Jumping for joy! Thousands of youngsters return as schools finally reopen
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Jumping for joy! Thousands of youngsters return as schools finally reopen

Pupils at Hertsmere Jewish Primary School in Radlett were welcomed back with a colourful balloon arch as students returned to the classroom for the first time in two months

Francine Wolfisz is the Features Editor for Jewish News.

Pupils at Hertsmere Jewish Primary School in Radlett were welcomed back with a colourful balloon arch as students returned to the classroom for the first time in two months. Pictured are Year 1 students Ella Starkowitz, Zack Wolfisz, Sophie Hall and Ethan Goodman with headteacher Rita Alak-Levi. Credit: Claire Jonas Photography
Pupils at Hertsmere Jewish Primary School in Radlett were welcomed back with a colourful balloon arch as students returned to the classroom for the first time in two months. Pictured are Year 1 students Ella Starkowitz, Zack Wolfisz, Sophie Hall and Ethan Goodman with headteacher Rita Alak-Levi. Credit: Claire Jonas Photography

Thousands of Jewish pupils returned to schools across the country as the first tentative steps were taken on the government roadmap out of lockdown.

After two months of home learning, youngsters finally bounded away from their parents and through the school gates on Monday morning.

Among them were nearly 500 pupils at Hertsmere Jewish Primary School in Radlett this morning, who were welcomed back with a colourful balloon arch and helium letter balloons spelling out the school’s initials.

They were donated by PrtyPrk, a Camden-based company which provides bespoke party decorations.

Adam Pratten-Stone, vice-chair of the HJPS PTA, said: “We really wanted to give a special welcome back to our school community and spread some cheer with these beautiful balloons.”

HJPS headteacher Rita Alak-Levi said: “Everyone is delighted to be back at school.  Although our remote learning provision during lockdown went very well, we are delighted to see all our children.  Not only did our pupils have happy and smiling faces this morning, so did their parents.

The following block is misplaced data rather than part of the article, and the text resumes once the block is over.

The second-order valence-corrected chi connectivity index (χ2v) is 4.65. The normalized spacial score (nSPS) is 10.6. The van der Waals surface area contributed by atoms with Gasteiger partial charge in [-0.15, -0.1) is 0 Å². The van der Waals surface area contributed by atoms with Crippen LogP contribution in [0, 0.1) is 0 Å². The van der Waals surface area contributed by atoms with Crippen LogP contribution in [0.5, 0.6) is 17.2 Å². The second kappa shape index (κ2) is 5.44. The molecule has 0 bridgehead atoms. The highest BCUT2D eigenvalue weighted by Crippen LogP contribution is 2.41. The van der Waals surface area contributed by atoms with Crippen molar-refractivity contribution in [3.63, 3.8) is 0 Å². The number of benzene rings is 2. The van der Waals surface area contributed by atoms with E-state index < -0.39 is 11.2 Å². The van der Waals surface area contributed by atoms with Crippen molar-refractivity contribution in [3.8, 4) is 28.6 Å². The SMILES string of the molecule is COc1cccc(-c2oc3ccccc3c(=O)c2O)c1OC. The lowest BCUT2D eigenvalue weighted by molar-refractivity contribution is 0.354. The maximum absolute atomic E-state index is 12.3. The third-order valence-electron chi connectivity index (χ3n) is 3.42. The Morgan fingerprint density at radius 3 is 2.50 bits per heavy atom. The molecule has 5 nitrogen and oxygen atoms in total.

“The balloon arch was a lovely gesture to help welcome back our pupils and staff.”

Visits to care homes are also resuming from today, under strictly controlled conditions, while individuals are now allowed to leave home to meet one other person outdoors for a coffee or picnic.

Prime Minister Boris Johnson said that although it is “only a small relaxation of the rules”, the changes will bring “joy and relief” to families after months of “tough restrictions”.

One scientist advising the Government acknowledged it is “inevitable” there will be an increase in the numbers of cases as schools go back.

Professor Calum Semple, a member of the Scientific Advisory Group for Emergencies (Sage), said a small rise in the R number – representing the reproduction rate of the virus – is less important than the absolute numbers being admitted to hospital and intensive care.

Ministers believe the rollout of the Covid-19 vaccinations should break the link between case numbers and hospital admissions and deaths as more and more people are protected from the disease.

Prof Semple said schools are “absolutely” safe for children to return to as surveys showed that even secondary school pupils are far less likely to contract the disease or transmit it than adults.

“The main driver is not the pupil-teacher relationship,” he told BBC Breakfast.

“When we talk about schools, it is the fact that the school brings adults together, whether that’s teaching staff, the domestic staff, the catering staff, and it’s an opportunity for mixing.”

He said the advice for teachers is to wear face masks, while being “really careful” in the common room.

“Their colleagues are more of a risk to them than the children,” he said.

The reopening of schools comes amid warnings by education experts that more damage was being done to pupils by keeping them at home than having them return to the classroom.

Education Secretary Gavin Williamson has said he is looking at proposals, including a five-term academic year, a shorter summer holiday and longer school days to help pupils catch up on learning lost during the pandemic.

Meanwhile secondary school pupils, who are likely to have their return staggered over the week to allow for mass testing, are being asked to take three voluntary Covid-19 tests on site and one at home over the first fortnight. They will then be sent home-testing kits to use twice weekly.

The Department for Education (DfE) is also advising secondary school students to wear face coverings wherever social distancing cannot be maintained, including in the classroom.

But primary school children are not being asked to carry out Covid-19 tests or wear face masks on their return.

PrtyPrk is offering readers 10% off all products by quoting ‘Hertsmere’ on ordering. Offer valid until May 2021, www.PrtyPrk.com

 

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